Job creation at small companies has almost doubled in the last six months, reaching 82,000 jobs at firms with 49 or fewer employees in July, according to payroll processor ADP. Borrowing by small businesses and sales of new franchises have also climbed, indicating business owners are willing to take on new expenses and risk.

More here

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The Atlantic: Immigration Reformers Are Winning August

Opponents of a path to citizenship for illegal immigrants had a plan to apply grassroots pressure on congressional Republicans in their home districts. Why did it fizzle?

Activists opposed to immigration reform were all set to spend this month putting pressure on lawmakers to kill the legislation. But it hasn’t exactly been a show of force.

Last week, the Tea Party Patriots and NumbersUSA, two groups opposed to “amnesty” legislation, heavily publicized a rally in Richmond, Virginia, featuring Steve King … but only a few dozen people showed up – far short of the hundreds organizers had planned for.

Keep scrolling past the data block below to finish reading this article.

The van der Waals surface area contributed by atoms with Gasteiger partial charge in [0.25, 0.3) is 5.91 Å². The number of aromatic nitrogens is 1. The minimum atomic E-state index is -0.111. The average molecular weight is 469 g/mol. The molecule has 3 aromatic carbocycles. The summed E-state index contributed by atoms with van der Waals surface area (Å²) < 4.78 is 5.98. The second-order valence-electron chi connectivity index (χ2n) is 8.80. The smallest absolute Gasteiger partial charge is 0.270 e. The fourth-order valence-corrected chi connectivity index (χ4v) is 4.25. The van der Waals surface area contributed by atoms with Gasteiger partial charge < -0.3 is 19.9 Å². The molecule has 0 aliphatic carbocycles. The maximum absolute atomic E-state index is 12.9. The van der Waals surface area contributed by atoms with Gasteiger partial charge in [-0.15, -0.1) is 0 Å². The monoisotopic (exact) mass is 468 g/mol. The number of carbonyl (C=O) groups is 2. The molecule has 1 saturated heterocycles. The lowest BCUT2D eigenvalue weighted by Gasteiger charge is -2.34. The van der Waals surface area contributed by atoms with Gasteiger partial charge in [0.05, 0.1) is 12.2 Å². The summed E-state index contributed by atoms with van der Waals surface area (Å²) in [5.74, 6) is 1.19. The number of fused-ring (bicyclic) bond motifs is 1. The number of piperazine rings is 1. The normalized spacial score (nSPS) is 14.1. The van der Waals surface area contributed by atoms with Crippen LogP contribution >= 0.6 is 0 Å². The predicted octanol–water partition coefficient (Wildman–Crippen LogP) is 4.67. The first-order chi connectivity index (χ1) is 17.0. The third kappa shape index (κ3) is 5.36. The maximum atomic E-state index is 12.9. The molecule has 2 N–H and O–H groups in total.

…. as August winds down, the Richmond event seems indicative of the overall trend. Hundreds of immigrant advocates have appeared at rallies and town halls across the country. But the other side, the opponents, have been mostly absent.

More here

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Steve Benen: The nation’s full faith and credit is not a ‘leverage point’

About a week ago, National Review’s Robert Costa reported that congressional Republicans are considering an incredibly dangerous new plan: they’re prepared to hold the nation’s debt limit hostage again, creating a crisis comparable to the one we saw in the summer of 2011, unless Democrats agree to take health care benefits away from millions of Americans.

Earlier this week, Rep. Chris Van Hollen (D-Md.), a prominent member of the House Democratic leadership, said he now sees this scenario as likely. And overnight, Reuters reported (see here) that another GOP debt-ceiling crisis appears to be on the way…..